Happy 10th Birthday E-Government

So the concept of e-government is 10 years old this month.  An article in the Guardian points out that a blink-and-you-could-miss-it section in a paper called "Modernising Government" highlighted the beginning of citizen-centred, joined-up e-government.  10 years eh.  Doesn't time fly.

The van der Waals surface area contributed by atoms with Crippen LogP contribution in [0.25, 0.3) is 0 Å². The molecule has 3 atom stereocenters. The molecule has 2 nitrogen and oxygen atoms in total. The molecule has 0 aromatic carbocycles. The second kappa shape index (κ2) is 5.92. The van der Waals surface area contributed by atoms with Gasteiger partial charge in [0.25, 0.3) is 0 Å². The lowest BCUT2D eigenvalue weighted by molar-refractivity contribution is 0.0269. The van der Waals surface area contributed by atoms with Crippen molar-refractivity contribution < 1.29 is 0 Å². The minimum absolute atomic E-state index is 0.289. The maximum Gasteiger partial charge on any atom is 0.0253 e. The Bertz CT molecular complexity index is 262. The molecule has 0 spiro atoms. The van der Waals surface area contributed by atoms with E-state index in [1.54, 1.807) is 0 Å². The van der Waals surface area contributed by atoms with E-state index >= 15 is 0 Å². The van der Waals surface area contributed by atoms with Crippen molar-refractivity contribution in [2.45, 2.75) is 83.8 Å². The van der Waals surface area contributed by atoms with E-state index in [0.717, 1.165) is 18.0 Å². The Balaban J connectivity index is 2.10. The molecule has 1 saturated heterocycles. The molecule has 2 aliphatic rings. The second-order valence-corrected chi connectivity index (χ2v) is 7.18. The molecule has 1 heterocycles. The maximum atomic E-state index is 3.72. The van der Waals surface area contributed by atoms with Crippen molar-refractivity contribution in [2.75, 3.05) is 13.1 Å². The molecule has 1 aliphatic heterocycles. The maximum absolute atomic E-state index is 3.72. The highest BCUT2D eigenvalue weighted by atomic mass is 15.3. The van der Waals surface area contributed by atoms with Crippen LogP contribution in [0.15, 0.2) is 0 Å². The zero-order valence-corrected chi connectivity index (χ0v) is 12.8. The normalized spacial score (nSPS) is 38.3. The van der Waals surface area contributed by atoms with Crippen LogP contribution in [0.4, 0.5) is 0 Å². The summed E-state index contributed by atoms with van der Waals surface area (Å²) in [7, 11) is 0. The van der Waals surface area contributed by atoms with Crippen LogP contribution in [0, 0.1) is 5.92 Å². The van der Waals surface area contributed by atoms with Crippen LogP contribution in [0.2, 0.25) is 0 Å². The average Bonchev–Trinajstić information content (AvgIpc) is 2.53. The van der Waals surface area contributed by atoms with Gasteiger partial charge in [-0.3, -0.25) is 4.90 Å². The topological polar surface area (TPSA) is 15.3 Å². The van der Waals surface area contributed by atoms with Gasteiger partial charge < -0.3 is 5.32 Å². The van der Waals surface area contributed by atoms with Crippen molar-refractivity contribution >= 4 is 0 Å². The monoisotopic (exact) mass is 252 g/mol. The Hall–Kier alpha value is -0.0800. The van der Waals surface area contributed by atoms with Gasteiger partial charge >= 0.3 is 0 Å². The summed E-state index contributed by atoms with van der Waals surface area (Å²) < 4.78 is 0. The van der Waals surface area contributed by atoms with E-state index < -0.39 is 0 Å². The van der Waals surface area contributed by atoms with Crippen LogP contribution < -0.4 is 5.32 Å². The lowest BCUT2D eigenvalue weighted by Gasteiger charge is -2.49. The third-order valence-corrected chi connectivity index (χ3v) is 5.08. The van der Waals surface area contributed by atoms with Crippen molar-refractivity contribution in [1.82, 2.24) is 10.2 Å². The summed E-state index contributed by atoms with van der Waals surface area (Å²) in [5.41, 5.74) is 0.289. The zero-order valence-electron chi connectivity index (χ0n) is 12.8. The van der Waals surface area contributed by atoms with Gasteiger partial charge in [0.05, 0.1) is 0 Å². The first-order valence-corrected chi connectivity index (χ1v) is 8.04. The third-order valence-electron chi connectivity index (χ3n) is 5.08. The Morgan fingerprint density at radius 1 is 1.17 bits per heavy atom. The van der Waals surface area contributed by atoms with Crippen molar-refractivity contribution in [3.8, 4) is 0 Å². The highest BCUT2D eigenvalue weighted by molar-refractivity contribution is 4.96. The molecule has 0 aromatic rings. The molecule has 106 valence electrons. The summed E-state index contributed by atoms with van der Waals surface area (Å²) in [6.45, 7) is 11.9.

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  •  :  I'm a big fan of being able to do my 'personal admin' at 3am if I choose and I have signposted many a library customer to and helped them to use it. Hurray! BUT, I am terribly concerned about the alterations to the Data Protection Act which are about to be sneaked through in the innocuously named Coroners and Justice Bill. So concerned, in fact, that I set aside my usual apathy and went to Cambridge to attend the Convention on Modern Liberty on Saturday. You can read the Bill online but it's a whacking great document. The gist is that rather than access to data (such as mobile phone and email logs, or local authority databases) being restricted to criminal investigations, the government will be able to file an 'information sharing request' and collect any data set for any reason. An amusing example (as I understand it) would be that the government would have ability to ask a library authority to hand over all the data from its Library Management System on all customers who had read Orwell's Nineteen Eighty Four... simply because the government had made it policy to find this information out. Boo!

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